Rays Renegade


I kinda wondered what was going on with Sonn. It looked like he was going to be at least a solid middle-of-the-order guy, and then he all but disappeared. Ginny (The Watercooler), a Rays fan who often joins us often on Brownie Points (where I am a regular), has often pointed a finger at your pitching coach, Jim Hickey. I gather from the featured article in your archives (listed in the “interest” box) that you might agree. Yes? Ginny thought Hickey had a role in Kaz’ inconsistencies, also.

I agree more with Nolan Ryan on pitching than Rays Pitching Coach Jim Hickey.
I think the Rays system is perfect for Sonny actually, but not for power pitchers.
That said, Sonny is a breaking ball kind of guy, which helps when you are throwing to a quadrant around the plate.
Considering his breaking stuff dips and clips the strikezone with a bit of consistency, he is a low walk kind of guy.
Yes, Kazmir would not work effectively in this Rays system.
I am still surprised that Matt Garza’s game as adapted so well to it.
Maybe there still is hope for the Rays Republic and this system………..maybe.

Rays Renegade


Niemann, Niemann, Niemann, Niemann! What a horse he was! Sonnanstine has had his moments. I’d say Davis’ spot would be the most available. Will David Price ever live back up to expectations? I dunno, but I do know that Niemann is the one to watch… and yeah, Sonny might be watchin’ too.

The Tall Texan definitely hussed his critics in 2009. Still think he should have been more a wrecking ball in the ROY voting, but such is life.
Price I think will be fine. He was tweaking his change-up a lot in 2009, and hopefully by reporting day will have it where he wants it.
Davis, well he will have competition. I still think personally Jeremy Hellickson is a better pitcher, and Mitch Talbot is out of options, so it is a make it or break it year for him with the Rays.
Should be fun in 127 days and counting.

Rays Renegade


It seems like the Rays should keep Sonny – with some work he could be a fine pitcher.


He at one time was the most consistent pitcher down the stretch in 2008, but he lacked the velocity to be considered anything but a number 4 or 5 starter.
It is a weird juncture for Sonny right now. He has 2 minor league options, and the Rays still have financial control of him.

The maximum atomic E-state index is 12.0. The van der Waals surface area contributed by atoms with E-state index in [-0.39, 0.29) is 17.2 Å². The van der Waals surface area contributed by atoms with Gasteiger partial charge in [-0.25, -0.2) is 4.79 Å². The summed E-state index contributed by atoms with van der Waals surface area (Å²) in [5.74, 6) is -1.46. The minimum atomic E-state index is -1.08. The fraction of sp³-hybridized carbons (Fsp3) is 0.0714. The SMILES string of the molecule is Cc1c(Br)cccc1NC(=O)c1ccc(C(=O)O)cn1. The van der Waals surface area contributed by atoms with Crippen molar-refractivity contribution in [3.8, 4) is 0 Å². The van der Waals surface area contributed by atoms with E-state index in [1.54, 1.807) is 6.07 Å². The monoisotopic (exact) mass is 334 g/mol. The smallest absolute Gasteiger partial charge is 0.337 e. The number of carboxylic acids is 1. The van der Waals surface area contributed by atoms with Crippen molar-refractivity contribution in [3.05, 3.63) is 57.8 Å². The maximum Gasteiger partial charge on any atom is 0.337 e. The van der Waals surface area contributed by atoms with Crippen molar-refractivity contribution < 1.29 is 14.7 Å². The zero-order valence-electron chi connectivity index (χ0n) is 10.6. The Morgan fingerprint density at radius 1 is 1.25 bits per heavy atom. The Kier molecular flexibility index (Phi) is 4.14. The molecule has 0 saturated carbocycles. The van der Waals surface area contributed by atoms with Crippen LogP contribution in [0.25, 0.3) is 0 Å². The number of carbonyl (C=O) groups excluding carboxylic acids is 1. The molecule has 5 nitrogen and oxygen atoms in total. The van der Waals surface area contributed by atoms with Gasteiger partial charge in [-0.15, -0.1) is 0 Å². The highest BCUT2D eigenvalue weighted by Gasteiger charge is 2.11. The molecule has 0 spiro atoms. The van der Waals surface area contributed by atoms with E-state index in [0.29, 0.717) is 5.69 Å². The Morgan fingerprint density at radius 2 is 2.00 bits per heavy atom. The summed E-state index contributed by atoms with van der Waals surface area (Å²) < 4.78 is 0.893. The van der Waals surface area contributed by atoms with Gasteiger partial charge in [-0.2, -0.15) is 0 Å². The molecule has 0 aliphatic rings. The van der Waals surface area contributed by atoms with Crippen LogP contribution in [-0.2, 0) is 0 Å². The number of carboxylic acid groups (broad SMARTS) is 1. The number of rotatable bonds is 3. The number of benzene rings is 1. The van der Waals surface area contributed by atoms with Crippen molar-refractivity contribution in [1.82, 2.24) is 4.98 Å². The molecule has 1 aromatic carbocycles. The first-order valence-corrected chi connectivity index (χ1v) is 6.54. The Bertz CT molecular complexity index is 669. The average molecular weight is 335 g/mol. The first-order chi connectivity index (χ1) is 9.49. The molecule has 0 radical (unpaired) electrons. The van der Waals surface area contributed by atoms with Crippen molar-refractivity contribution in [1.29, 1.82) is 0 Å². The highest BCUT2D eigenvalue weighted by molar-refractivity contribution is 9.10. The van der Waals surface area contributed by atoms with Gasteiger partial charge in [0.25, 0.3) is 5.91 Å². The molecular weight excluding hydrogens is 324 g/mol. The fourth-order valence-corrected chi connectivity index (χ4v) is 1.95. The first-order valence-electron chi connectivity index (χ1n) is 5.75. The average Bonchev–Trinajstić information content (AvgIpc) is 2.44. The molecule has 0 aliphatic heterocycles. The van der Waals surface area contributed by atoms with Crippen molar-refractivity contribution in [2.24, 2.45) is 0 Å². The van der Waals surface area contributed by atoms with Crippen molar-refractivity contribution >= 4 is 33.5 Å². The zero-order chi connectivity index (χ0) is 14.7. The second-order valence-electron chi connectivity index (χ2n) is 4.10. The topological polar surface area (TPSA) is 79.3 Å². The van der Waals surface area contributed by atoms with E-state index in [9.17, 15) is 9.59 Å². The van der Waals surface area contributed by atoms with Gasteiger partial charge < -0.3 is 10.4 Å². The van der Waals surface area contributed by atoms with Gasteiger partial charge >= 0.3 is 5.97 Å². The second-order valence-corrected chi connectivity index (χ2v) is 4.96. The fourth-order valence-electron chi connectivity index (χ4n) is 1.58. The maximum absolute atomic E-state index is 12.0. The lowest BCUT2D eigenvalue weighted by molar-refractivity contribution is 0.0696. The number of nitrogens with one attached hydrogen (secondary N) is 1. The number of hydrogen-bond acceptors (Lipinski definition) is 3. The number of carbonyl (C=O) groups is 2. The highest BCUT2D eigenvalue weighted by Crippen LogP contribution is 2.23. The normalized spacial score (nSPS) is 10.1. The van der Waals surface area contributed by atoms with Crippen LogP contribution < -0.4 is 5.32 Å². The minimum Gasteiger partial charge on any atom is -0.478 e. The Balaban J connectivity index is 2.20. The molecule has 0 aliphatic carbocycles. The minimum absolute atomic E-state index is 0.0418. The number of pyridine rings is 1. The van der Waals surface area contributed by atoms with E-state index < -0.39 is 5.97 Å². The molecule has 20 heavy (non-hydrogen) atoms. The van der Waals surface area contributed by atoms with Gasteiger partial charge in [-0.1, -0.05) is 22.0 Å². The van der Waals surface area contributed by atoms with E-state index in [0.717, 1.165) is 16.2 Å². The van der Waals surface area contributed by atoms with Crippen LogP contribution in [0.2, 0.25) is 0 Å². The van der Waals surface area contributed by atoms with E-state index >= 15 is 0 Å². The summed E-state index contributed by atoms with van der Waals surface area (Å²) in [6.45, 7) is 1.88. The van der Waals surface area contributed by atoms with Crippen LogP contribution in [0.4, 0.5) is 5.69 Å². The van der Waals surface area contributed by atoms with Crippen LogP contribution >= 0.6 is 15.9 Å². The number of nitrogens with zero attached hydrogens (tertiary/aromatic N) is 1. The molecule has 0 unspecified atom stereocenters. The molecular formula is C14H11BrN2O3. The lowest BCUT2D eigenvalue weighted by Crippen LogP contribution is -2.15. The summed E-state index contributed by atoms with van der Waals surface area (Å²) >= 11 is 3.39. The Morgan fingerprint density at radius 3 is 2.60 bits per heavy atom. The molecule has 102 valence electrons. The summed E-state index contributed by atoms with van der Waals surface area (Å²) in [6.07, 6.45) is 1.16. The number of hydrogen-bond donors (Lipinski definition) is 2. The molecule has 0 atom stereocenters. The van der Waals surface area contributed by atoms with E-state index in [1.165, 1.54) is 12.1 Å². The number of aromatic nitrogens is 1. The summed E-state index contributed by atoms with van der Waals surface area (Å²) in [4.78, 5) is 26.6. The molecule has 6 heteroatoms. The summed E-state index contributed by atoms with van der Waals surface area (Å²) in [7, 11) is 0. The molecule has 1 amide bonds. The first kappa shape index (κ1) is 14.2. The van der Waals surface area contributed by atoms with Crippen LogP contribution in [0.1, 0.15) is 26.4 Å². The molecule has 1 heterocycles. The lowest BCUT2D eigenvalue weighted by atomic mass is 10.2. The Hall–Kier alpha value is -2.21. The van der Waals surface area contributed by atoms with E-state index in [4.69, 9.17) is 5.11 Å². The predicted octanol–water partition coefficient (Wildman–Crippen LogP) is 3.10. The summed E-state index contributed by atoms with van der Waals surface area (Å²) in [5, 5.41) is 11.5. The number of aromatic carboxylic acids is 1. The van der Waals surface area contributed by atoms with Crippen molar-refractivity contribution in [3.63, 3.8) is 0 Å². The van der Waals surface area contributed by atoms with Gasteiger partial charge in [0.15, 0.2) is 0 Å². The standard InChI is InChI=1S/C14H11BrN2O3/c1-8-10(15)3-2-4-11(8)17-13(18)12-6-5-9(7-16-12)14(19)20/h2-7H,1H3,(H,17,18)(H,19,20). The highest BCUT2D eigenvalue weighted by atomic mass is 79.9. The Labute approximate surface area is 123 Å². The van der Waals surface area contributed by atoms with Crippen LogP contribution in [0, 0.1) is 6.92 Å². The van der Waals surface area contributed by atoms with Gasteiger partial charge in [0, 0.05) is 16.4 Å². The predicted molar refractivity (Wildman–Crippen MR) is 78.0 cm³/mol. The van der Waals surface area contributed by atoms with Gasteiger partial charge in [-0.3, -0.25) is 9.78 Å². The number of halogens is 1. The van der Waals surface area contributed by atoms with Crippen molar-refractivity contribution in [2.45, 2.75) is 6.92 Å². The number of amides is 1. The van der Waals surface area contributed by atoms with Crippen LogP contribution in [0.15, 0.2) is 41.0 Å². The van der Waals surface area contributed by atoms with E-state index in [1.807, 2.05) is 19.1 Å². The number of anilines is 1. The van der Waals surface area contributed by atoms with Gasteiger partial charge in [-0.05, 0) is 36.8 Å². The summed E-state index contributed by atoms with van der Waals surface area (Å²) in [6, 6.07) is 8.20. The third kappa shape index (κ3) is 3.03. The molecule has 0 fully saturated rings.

But in the end, it might just be better for him, like Jason Hammel, to get another start somewhere else.
I guess we shall see soon enough.

Rays Renegade


Really love reading your articles. You have talent. I also have an offer for you though. Don’t take this as spam or anything, but I have a baseball forum going on right now, and would love for you to join and share your articles etc. We also have a writing team going on where your articles will be posted on bleacher report etc.

URL is http://baseballhaven.net/index.php register and post around etc. If you are interested in being on the writing team, PM The Brew Crew. Have fun on the site as well.

Homegrown talent is the best I think and I think Sonny has more to give in Tampa, they should definitely keep him, I think he’ll flourish next year….
Outside the Phillies looking In

Thank you for the offer, but I like it here.
I have had more than a few offers and chances to go somewhere else in the past.
Even did my own website until it got too expensive with the monthly and yearly fees to continue.
Guess it would help if I was working (lol).
Anyways, thank you for the compliment, but I am staying here where I like the blogs and the people involved with them.
That is no disrespect intended to anyone else, just always been a MLBlogs.com kind of guy.

Rays Renegade


Homegrown talent is the way for small market teams to compete on a higher level for a few years before either arbitration of free agency takes an athlete out of that teams hands.
It is the main difference between the top echelon of the MLB and the middle.
The Rays took huge strides in 2008, and this season found out how hard it really is to repeat it when people know you are coming.

Rays Renegade